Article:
About a month ago, just after TIA had run a second post about Teri Gabrielsen’s involvement with the Eseteti School in Kenya’s Maasailand, I received an email from Tom Treanor. Tom and I attended grammar school, junior high and high school together. A TIA reader, Tom asked if I was aware of Schools3, an organization in his area, California’s Central Coast, active in making schools happen in Africa.
After checking out its website (www.Schools3.org), I emailed Jon Raggett, the founder, asking if he’d like to write a post for Travels in Africa that explained a little about what Schools3 is up to. Jon is a structural engineer, working full time at engineering, but also managing to raise funds to build schools. Here is Jon’s reply:
Schools3 is a program of the Development Engineering Research Institute (DERI), a charitable non-profit 501(c)(3) organization founded in 1994 to “help reduce poverty and help world development”. DERI was founded with no specific objective other than to do good, to be of help. In the late 1990’s, the founder Jon Raggett, flew to Haiti to help design a school there. On returning he said, “Until we figure out what DERI should do, let’s build some schools”.
Since then, Schools3 (the school building program of DERI) has funded the construction of 71 public schools throughout the world – mostly in Mali. We use the name Schools3 (for schools, écoles, escuelas) to be more descriptive than DERI of what we are doing.
When we decided to build schools we decided to start at the bottom of the world, then work up. It was determined that the countries in the southern edge of the Sahara Desert, the Sahel, (Mali, Burkina Faso, Niger, Chad) are some of the poorest countries in the world. They also had the worst educational statistics (literacy, enrollment rates, etc.). Ann Keeble, Assistant Director of DERI, was a foster mom for children in Mali, so we said, “Lets build schools in Mali”.
The schools we build in Mali are all public école fondamentale (elementary schools). They are public schools staffed by the Malian government, located at sites selected by the Malian government as being in the greatest need. At most sites, they have never had a school. We also work in association with another NGO, buildOn, (www.buildOn.org).
It was the objective of Schools3 to support the Malian Ministry of Basic Education however they saw fit. In a meeting with the minister, he assured us their greatest need was for us to build the school structures. If we could do that, they would staff and operate the schools (which they have done). We honored their requests without interjecting what “we might think is the best thing to do”. This has worked out very well.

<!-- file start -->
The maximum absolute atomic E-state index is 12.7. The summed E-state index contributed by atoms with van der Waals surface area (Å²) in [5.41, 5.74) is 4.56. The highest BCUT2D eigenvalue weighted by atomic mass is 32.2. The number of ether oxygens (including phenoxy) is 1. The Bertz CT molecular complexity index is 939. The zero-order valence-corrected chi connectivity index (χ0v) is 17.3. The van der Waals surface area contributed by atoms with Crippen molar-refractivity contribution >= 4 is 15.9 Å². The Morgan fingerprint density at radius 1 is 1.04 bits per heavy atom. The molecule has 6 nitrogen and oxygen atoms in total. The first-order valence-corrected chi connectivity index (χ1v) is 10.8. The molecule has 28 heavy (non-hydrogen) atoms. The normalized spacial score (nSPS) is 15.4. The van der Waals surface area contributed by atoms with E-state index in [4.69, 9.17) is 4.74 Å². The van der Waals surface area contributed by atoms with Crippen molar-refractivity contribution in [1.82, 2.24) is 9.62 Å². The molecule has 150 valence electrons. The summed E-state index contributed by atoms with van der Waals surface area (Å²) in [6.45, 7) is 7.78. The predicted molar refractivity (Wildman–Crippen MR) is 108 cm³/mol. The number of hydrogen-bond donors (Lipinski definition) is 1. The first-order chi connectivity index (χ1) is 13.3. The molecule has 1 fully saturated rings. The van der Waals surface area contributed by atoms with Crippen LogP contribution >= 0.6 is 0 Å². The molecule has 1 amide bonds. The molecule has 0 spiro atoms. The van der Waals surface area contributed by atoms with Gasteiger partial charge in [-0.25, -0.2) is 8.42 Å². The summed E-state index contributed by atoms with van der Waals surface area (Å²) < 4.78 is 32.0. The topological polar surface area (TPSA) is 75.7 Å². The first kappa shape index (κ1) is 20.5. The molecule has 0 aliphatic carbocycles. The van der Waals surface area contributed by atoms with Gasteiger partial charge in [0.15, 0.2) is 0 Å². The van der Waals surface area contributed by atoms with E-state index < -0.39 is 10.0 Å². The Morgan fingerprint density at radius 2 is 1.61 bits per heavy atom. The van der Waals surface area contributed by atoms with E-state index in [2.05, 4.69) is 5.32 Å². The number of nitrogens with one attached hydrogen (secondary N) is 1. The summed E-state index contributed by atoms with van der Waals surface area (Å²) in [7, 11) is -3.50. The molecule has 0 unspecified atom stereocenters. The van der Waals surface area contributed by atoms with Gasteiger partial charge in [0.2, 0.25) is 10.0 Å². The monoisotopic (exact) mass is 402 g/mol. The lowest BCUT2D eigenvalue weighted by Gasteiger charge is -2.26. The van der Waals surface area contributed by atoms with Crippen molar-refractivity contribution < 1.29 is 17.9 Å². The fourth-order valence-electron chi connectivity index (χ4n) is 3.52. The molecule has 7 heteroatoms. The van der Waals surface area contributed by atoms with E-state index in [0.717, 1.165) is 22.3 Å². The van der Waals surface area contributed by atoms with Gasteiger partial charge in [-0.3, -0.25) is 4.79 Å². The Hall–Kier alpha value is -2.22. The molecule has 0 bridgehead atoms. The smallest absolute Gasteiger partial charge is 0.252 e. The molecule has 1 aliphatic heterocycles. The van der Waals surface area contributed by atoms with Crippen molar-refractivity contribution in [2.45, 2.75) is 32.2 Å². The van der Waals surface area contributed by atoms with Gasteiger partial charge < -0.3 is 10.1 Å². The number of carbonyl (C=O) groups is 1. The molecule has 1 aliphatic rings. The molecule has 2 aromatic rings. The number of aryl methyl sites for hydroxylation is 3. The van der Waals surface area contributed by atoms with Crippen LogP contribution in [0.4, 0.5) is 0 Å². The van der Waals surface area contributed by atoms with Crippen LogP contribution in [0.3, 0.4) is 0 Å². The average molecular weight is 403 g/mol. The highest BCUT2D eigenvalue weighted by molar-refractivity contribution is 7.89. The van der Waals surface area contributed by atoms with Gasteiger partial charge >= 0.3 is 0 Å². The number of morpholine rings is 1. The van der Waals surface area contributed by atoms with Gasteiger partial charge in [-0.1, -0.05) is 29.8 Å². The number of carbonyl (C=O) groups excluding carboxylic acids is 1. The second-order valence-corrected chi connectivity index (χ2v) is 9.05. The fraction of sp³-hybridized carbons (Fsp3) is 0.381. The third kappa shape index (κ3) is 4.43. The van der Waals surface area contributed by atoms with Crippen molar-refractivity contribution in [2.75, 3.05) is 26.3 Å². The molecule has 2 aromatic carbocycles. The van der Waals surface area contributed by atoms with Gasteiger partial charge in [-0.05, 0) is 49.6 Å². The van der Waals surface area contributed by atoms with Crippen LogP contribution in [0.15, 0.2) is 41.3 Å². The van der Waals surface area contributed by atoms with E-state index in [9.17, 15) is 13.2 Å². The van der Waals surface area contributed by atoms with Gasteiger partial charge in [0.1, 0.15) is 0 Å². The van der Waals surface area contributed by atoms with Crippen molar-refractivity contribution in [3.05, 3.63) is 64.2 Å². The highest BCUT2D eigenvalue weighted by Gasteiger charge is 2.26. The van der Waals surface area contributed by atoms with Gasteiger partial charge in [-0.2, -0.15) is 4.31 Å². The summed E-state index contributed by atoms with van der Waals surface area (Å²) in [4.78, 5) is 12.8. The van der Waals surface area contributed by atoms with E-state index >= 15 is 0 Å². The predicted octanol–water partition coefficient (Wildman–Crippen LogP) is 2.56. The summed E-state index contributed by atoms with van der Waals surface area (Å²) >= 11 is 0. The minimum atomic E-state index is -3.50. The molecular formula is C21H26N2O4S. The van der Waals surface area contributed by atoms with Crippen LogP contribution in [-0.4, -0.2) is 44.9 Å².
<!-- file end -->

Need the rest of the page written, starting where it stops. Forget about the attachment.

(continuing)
Since 1999 we have funded the construction (overseen by buildOn) of 55 schools in Mali, one in Senegal, one in Lesotho, and 2 in Malawi (and several others in Honduras and India). I have visited Mali several times to visit the schools, and meet with those who build the schools. Malian employees of buildOn oversee the construction of the school. They have a construction superintendent who hires three or four skilled laborers. Volunteers from the village provide all other construction support (and they can do that because they can’t farm in the dry season, so you might as well build a school).
Schools3, with buildOn, builds the school facilities, then turns them over to the communities. Often adult literacy programs are implemented in the schools, in the evenings. Contact is retained with the villages, but strict monitoring of educational outcomes is not (except what is collected by the Malian government). These are their schools to use, and all are being used and all are fully staffed (by teachers with college degrees and teacher credentials). Almost 50% of all school attendees are girls – better than the national average.
Schools3 has received tremendous support from individuals in the Central California coast, and individuals from around the country who have found us on the internet, www.schools3.org.
Thank you, Jon and Schools3, for helping to build a better world!
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